My good friend Bill has a point…

July 8th, 2010

If you read my blog through one of the many ways we distribute, you probably read my good friend Bill Tietjen’s comments about remote control leadership. Bill and I get together several times a year to “wax philosophical” on career systems and business models and what works in today’s fast paced, unique business climate.

To quote Bill, “Remote control leadership can (and should) be complemented by a “remote control followership” in which all parties demonstrate and refine the same set of principles that have been outlined.”

My challenge to all of us who engage in organizational/entrepreneurial endeavors – How do we make such a tidal wave shift to a culture where “leadership is EVERYONE’s responsibilty”?

Our first common belief is that traditional career systems are dead. We are all not going to work for one company and have one job. We will all have many, as many as seven or more different jobs over our work life times.

Secondly, that the old military style of organized business where information flows from the top through the chain of command out to the troops and from the troops back to the top is less appealing today. Frankly not productive at the employee level. This model is inflexible, slow, and not likely to generate innovation and or create an environment of extreme customer service. To many this is still a common notion today because many leaders and most employees don’t know how to change. For the employee, they probably need to find a culturally based company. There are a few and they are worth finding. For leaders?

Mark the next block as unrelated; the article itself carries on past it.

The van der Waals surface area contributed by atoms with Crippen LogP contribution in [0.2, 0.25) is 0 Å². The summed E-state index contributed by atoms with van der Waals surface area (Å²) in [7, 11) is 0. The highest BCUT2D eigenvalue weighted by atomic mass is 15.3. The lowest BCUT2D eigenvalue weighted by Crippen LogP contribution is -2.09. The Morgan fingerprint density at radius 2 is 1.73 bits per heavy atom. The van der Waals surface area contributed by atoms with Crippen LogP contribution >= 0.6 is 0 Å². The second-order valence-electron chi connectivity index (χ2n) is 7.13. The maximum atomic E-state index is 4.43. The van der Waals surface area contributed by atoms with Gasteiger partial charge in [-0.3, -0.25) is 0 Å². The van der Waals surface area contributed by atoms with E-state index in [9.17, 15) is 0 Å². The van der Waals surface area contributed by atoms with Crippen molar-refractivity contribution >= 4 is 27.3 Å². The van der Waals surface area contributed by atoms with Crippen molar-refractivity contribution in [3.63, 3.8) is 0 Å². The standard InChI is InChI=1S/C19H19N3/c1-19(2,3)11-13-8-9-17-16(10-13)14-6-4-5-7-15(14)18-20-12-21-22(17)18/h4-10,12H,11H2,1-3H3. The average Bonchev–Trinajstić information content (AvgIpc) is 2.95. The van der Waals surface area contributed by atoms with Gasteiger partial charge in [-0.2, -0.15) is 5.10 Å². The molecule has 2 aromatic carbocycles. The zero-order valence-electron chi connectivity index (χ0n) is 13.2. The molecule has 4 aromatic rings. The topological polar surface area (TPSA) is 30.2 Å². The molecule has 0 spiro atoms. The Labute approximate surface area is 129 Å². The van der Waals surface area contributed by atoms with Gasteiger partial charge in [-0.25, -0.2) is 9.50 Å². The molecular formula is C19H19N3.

Leaders have a real challenge. Leaders who are worth their salt got to where they are by working hard and leveraging their natural strengths and learned leadership behaviors. Chances are most leaders did not learn to start or run their company utilizing the skills and or techniques that create an Outside-In culture or customer centered environment. This is the organization that is relatively flat, all are empowered, and information is shared across the business.

Innovation and speed come from empowerment. It also comes from earned trust that leaders gain through daily investments in the natural reinforcement of organizational priorities and by leading through the cultural values established for the business. But how do you make leadership everyone’s job? Seems like a daunting task, but it has been done. Have you ever been to a Ritz Carlton? Ever bought a Gore-Tex jacket? These are two organizations that are beacons of hope for making leadership everyone’s job.

The most important thing to do first? Leaders embed culture! Without your commitment as a leader to give leadership out to all, it will always fall short. And this must be in your words and actions!

Remote control followership. How do you do it? Where have you seen it?


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